Counseling: Crucial Component Of Genetic Testing
Cori Williams was driving home with four children in her car when she learned via a cell phone call that she had tested positive for a genetic mutation that greatly increases her risk for developing both breast and ovarian cancer.
“I don’t remember the rest of the drive home, because I was so upset,” says Williams, 32, who lives near Cincinnati. “I can’t believe my doctor’s office gave me that kind of sensitive and potentially upsetting information over the phone, instead of in person.”
Patients who undergo genetic testing through medical professionals with specialized training in genetics receive in-depth risk assessment, education and support, said Amy Sturm, certified genetic counselor at The Ohio State University Comprehensive Cancer Center – James Cancer Hospital and Solove Research Institute (OSUCCC-James).
“Patients who are considering having genetic testing and counseling to determine their risk for hereditary cancers and other diseases should ask their physicians to refer them to a trained genetic specialist in their area,” said Sturm, who counsels patients as part of Ohio State’s Clinical Cancer and Medical Genetics Programs.
Genetic testing – which is becoming increasingly popular – refers to analyzing DNA for inherited genetic alterations that may increase a person’s risk of developing a disease or disorder.
Something that is often overlooked is the importance of genetic counseling before a test is done, and again when the test results are delivered.
Pre-test genetic counseling can help determine whether testing is actually appropriate, will help the patient understand the benefits, limitations, and potential risks of genetic testing, and will help psychologically prepare a person who chooses to undergo a test. Post-test counseling is important for helping the person understand the test results and the increased risk/genetic susceptibility they and their at-risk family members have, as well as determine what steps the person should take next for risk reduction and management.
Anyone with a personal or family history of early onset cancer, or of multiple relatives with the same type of cancer, should consider genetic counseling and testing, Sturm said.
Williams eventually sought genetic counseling at OSUCCC-James so that she could learn more about her risks and options from a trained specialist. During counseling, she learned that changes – mutations – in the BRCA1 and BRCA2 genes cause “hereditary breast ovarian cancer syndrome,” which greatly increases her lifetime risk of developing breast cancer and ovarian cancer.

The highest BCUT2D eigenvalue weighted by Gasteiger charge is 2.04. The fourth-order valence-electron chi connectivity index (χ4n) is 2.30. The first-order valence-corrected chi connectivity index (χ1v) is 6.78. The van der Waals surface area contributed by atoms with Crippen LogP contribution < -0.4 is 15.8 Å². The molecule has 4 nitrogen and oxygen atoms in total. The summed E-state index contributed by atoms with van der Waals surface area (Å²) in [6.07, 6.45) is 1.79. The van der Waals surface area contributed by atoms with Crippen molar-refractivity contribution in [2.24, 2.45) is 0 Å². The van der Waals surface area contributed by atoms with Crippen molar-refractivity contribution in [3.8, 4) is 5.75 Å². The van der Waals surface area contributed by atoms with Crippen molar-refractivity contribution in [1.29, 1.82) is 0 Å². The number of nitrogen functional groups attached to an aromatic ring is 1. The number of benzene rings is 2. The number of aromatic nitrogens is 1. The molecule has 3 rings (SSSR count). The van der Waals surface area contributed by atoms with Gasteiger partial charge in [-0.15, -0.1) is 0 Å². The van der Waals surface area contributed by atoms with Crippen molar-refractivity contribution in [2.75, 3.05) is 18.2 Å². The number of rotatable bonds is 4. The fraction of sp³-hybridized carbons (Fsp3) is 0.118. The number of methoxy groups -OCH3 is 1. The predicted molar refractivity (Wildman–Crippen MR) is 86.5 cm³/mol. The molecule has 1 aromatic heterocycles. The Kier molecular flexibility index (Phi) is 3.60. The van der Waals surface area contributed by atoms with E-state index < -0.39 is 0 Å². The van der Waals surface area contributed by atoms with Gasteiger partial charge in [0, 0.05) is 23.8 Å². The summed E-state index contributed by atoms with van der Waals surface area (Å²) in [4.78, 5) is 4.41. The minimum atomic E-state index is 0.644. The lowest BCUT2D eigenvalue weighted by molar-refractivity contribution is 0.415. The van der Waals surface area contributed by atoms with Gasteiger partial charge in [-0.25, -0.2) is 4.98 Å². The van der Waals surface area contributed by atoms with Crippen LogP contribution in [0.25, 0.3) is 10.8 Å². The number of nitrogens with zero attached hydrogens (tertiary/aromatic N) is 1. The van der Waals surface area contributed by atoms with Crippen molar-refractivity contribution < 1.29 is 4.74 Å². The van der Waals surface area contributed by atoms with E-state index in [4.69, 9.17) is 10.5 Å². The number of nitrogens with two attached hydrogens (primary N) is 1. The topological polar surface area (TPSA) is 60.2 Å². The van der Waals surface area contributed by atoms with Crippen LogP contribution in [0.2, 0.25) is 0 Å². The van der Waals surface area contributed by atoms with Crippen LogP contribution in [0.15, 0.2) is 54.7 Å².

Mutation carriers are encouraged to start doing breast self-exams at age 18, and to start having mammograms and breast MRIs at age 25, Sturm said. Screening for ovarian cancer – including a blood test and vaginal ultrasound – are also an option starting at age 30. Prophylactic surgeries to remove at-risk organs are also options for risk reduction.
OSUCCC-James and Ohio State University Medical Center have developed a free, online assessment tool – Family HealthLink – that allows individuals to enter their family medical history and determine their risk for both cancer and coronary heart disease, the top two causes of death in the United States. The survey takes approximately 15 minutes to complete, and provides a printable risk assessment that can be used for discussion with a physician or genetic counselor.
Patients who seek genetic testing for cancer and other conditions should keep in mind that:
* Genetic testing will not find all causes of hereditary conditions.
* People without specific gene changes, such as BRCA mutations, can still develop cancer.
* Health insurance often, but not always, covers the cost of genetic counseling and testing.
* Not everyone needs genetic testing. For example, only about 5 to 10 percent of all breast and ovarian cancers are hereditary.
“Genetics professionals are there to make sure that each patient receives the right tests and the results are interpreted accurately and appropriate risk reduction strategies can be offered to the patient,” said Sturm.